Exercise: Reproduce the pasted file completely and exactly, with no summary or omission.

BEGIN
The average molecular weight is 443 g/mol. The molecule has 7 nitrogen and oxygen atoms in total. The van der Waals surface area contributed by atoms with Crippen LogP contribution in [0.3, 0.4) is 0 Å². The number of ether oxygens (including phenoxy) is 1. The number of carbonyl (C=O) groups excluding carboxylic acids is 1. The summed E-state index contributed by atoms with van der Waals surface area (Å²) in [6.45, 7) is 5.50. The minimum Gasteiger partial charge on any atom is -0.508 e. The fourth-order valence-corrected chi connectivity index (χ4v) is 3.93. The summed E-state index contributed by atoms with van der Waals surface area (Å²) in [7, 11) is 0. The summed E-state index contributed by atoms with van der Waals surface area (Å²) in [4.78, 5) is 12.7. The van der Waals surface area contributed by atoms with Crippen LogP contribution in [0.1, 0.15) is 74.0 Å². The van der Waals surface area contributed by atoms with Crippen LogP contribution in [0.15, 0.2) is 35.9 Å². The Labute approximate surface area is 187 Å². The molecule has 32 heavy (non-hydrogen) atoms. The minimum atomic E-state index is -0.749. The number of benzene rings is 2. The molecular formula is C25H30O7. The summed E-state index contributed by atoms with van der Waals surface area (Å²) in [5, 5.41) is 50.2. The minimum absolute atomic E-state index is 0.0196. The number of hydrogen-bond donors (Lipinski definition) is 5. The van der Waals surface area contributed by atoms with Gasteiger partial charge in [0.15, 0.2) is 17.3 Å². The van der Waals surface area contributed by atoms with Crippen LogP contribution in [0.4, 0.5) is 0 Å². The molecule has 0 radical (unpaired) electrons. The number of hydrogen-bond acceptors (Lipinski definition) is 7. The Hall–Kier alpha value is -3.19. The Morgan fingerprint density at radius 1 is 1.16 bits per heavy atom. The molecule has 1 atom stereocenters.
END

The average molecular weight is 443 g/mol. The molecule has 7 nitrogen and oxygen atoms in total. The van der Waals surface area contributed by atoms with Crippen LogP contribution in [0.3, 0.4) is 0 Å². The number of ether oxygens (including phenoxy) is 1. The number of carbonyl (C=O) groups excluding carboxylic acids is 1. The summed E-state index contributed by atoms with van der Waals surface area (Å²) in [6.45, 7) is 5.50. The minimum Gasteiger partial charge on any atom is -0.508 e. The fourth-order valence-corrected chi connectivity index (χ4v) is 3.93. The summed E-state index contributed by atoms with van der Waals surface area (Å²) in [7, 11) is 0. The summed E-state index contributed by atoms with van der Waals surface area (Å²) in [4.78, 5) is 12.7. The van der Waals surface area contributed by atoms with Crippen LogP contribution in [0.1, 0.15) is 74.0 Å². The van der Waals surface area contributed by atoms with Crippen LogP contribution in [0.15, 0.2) is 35.9 Å². The Labute approximate surface area is 187 Å². The molecule has 32 heavy (non-hydrogen) atoms. The minimum atomic E-state index is -0.749. The number of benzene rings is 2. The molecular formula is C25H30O7. The summed E-state index contributed by atoms with van der Waals surface area (Å²) in [5, 5.41) is 50.2. The minimum absolute atomic E-state index is 0.0196. The number of hydrogen-bond donors (Lipinski definition) is 5. The van der Waals surface area contributed by atoms with Gasteiger partial charge in [0.15, 0.2) is 17.3 Å². The van der Waals surface area contributed by atoms with Crippen LogP contribution in [0.4, 0.5) is 0 Å². The molecule has 0 radical (unpaired) electrons. The number of hydrogen-bond acceptors (Lipinski definition) is 7. The Hall–Kier alpha value is -3.19. The Morgan fingerprint density at radius 1 is 1.16 bits per heavy atom. The molecule has 1 atom stereocenters.